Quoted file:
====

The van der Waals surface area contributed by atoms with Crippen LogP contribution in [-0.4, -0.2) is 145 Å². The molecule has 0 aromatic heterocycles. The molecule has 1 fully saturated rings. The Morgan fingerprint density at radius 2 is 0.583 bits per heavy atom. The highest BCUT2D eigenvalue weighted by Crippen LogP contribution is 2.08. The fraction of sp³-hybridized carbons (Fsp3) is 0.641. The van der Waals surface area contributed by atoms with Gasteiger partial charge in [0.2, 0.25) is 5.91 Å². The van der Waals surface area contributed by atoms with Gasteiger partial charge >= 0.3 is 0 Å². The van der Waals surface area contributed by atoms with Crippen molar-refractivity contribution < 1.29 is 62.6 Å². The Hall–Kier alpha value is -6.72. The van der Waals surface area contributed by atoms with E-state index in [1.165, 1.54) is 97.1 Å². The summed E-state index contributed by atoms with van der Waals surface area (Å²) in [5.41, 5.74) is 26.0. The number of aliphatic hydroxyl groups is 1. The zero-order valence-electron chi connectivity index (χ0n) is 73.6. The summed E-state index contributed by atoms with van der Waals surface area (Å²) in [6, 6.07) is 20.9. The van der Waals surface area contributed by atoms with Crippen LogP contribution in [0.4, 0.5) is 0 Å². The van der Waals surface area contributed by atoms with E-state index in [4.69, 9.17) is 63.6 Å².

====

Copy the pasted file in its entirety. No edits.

The van der Waals surface area contributed by atoms with Crippen LogP contribution in [-0.4, -0.2) is 145 Å². The molecule has 0 aromatic heterocycles. The molecule has 1 fully saturated rings. The Morgan fingerprint density at radius 2 is 0.583 bits per heavy atom. The highest BCUT2D eigenvalue weighted by Crippen LogP contribution is 2.08. The fraction of sp³-hybridized carbons (Fsp3) is 0.641. The van der Waals surface area contributed by atoms with Gasteiger partial charge in [0.2, 0.25) is 5.91 Å². The van der Waals surface area contributed by atoms with Gasteiger partial charge >= 0.3 is 0 Å². The van der Waals surface area contributed by atoms with Crippen molar-refractivity contribution < 1.29 is 62.6 Å². The Hall–Kier alpha value is -6.72. The van der Waals surface area contributed by atoms with E-state index in [1.165, 1.54) is 97.1 Å². The summed E-state index contributed by atoms with van der Waals surface area (Å²) in [5.41, 5.74) is 26.0. The number of aliphatic hydroxyl groups is 1. The zero-order valence-electron chi connectivity index (χ0n) is 73.6. The summed E-state index contributed by atoms with van der Waals surface area (Å²) in [6, 6.07) is 20.9. The van der Waals surface area contributed by atoms with Crippen LogP contribution in [0.4, 0.5) is 0 Å². The van der Waals surface area contributed by atoms with E-state index in [4.69, 9.17) is 63.6 Å².